Motorways could get Wi-Fi connection

Motorways across the country could benefit from the introduction of roadside Wi-Fi as part of a major upgrade plan outlined by Highways England.

The body, which has only recently been opened and which will be responsible for motorways and A roads around the UK, is set to replace the Highways Agency from April 1st onwards.

Highways England has outlined plans for a £150 million innovation fund, which could introduce the technology to motorways in the south-east of the country before rolling it out further.

Wi-Fi could facilitate autonomous cars

Proposals state that Wi-Fi could encourage “in-vehicle, vehicle-to-vehicle, and vehicle-to-infrastructure technologies”, helping to connect drivers and also facilitating autonomous vehicles.

This follows on from Chancellor George Osborne’s 2015 Budget announcement on Wednesday, which pledged continued support for driverless cars to boost the UK’s stake in autonomous technology.

A Highways Agency spokesman said: “Innovation will be a major driving force behind everything Highways England does over the next five years.

“We will work closely with the Department for Transport, specialists and the private sector on technology and strategic growth that will make best use of our roads.

“These changes will improve journeys for our customers, boost safety and drive economic growth.”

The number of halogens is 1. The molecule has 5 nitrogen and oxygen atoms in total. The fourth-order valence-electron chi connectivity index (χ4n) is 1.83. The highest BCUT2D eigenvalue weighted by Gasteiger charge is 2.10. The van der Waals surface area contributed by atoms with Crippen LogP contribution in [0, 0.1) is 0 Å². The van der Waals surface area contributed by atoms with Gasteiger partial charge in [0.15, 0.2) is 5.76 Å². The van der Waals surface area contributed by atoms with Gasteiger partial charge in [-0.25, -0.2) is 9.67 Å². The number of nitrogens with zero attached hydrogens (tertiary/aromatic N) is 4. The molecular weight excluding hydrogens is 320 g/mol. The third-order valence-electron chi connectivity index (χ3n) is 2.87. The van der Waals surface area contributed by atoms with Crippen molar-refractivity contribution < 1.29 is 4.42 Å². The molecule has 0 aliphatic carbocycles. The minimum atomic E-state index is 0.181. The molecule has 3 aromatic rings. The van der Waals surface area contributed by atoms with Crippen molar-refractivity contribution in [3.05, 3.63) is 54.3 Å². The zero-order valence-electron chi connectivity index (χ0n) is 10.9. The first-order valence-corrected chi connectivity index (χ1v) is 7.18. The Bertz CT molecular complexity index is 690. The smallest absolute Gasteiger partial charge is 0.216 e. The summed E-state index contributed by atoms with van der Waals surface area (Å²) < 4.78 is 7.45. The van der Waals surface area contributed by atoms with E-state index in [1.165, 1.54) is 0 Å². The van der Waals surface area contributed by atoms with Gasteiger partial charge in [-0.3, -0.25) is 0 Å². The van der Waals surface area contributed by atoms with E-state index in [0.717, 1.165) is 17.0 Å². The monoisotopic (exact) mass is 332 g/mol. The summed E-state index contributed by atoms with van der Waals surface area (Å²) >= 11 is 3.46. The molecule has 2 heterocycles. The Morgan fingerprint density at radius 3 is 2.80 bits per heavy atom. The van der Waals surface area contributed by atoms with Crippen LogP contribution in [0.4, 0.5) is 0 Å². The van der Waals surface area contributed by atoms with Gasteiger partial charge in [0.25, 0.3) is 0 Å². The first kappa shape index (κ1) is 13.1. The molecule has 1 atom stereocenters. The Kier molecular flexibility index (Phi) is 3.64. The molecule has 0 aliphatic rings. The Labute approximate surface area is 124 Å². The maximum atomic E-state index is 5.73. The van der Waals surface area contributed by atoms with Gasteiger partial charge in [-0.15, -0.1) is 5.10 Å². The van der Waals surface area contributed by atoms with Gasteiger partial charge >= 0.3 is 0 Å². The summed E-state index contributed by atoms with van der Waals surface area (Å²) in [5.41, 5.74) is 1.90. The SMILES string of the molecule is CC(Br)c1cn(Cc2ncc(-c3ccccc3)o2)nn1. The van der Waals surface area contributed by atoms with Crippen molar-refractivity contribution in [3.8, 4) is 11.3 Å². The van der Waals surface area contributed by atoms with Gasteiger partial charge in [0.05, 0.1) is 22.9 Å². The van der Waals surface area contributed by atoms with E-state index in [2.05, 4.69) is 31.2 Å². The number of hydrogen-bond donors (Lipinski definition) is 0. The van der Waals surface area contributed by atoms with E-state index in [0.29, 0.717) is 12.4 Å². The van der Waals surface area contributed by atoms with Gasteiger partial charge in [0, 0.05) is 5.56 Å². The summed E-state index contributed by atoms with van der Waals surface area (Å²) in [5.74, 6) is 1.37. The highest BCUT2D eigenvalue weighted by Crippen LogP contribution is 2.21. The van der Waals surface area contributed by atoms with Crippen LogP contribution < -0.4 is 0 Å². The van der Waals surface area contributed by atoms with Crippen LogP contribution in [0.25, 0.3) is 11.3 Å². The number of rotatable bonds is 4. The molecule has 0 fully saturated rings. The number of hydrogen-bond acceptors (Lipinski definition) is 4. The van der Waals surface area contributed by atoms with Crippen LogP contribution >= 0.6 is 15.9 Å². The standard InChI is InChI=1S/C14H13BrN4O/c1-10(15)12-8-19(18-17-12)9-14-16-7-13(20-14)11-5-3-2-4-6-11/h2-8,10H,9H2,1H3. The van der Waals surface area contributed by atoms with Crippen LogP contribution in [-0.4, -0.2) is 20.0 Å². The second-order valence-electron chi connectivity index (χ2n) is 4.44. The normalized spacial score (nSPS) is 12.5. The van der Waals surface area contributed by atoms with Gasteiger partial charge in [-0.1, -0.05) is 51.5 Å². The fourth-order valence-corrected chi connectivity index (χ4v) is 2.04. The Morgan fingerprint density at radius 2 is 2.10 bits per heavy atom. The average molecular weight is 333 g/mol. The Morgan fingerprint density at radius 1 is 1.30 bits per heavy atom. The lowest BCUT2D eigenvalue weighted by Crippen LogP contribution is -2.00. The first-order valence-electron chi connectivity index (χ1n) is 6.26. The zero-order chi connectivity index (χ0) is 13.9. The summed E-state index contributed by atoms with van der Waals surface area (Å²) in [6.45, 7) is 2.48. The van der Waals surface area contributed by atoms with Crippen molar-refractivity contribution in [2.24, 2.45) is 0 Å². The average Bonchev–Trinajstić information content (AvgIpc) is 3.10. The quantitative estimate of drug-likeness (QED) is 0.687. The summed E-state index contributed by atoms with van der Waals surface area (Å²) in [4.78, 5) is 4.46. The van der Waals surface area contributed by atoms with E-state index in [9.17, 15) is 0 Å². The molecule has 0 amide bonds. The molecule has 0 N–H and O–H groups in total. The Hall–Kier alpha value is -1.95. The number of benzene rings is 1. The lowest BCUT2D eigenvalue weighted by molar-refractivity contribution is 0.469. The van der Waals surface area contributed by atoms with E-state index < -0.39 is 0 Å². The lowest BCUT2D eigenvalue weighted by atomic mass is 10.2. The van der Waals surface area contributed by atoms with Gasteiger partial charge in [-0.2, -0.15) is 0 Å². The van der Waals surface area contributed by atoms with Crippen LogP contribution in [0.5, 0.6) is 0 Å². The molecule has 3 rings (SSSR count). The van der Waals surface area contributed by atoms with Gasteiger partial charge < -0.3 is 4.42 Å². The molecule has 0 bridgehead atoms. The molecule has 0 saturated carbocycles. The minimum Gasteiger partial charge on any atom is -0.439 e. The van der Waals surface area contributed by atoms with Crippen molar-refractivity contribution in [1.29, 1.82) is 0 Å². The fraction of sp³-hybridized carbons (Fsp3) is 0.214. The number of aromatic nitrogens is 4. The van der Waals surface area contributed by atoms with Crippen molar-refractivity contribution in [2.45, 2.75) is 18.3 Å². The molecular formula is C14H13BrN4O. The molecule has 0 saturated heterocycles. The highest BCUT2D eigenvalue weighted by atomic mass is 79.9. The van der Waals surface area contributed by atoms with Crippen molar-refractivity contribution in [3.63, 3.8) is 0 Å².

The budget also outlined plans for 16 schemes to upgrade roads and areas around the A1, M62 and Mersey Gateway Bridge, plus a new tunnel designed to ease congestion around Stonehenge.

New European-style expressways

Other plans include certain busy A roads being replaced by European-style expressways as part of an £11 billion project, which will also resurface vast swathes of road around the UK.

Designed as a new classification halfway between an A road and a motorway, the new expressways will take inspiration from similar roads already in use in Italy, the Netherlands and Bulgaria.

Officials have described them as “consistently good roads which are largely or entirely dual carriageway, with grade-separated junctions, giving most users a motorway-quality journey”.

Originally published in December, the proposals are expected to be further detailing out next week ahead of the handover from the Highways Agency to the new Highways England company.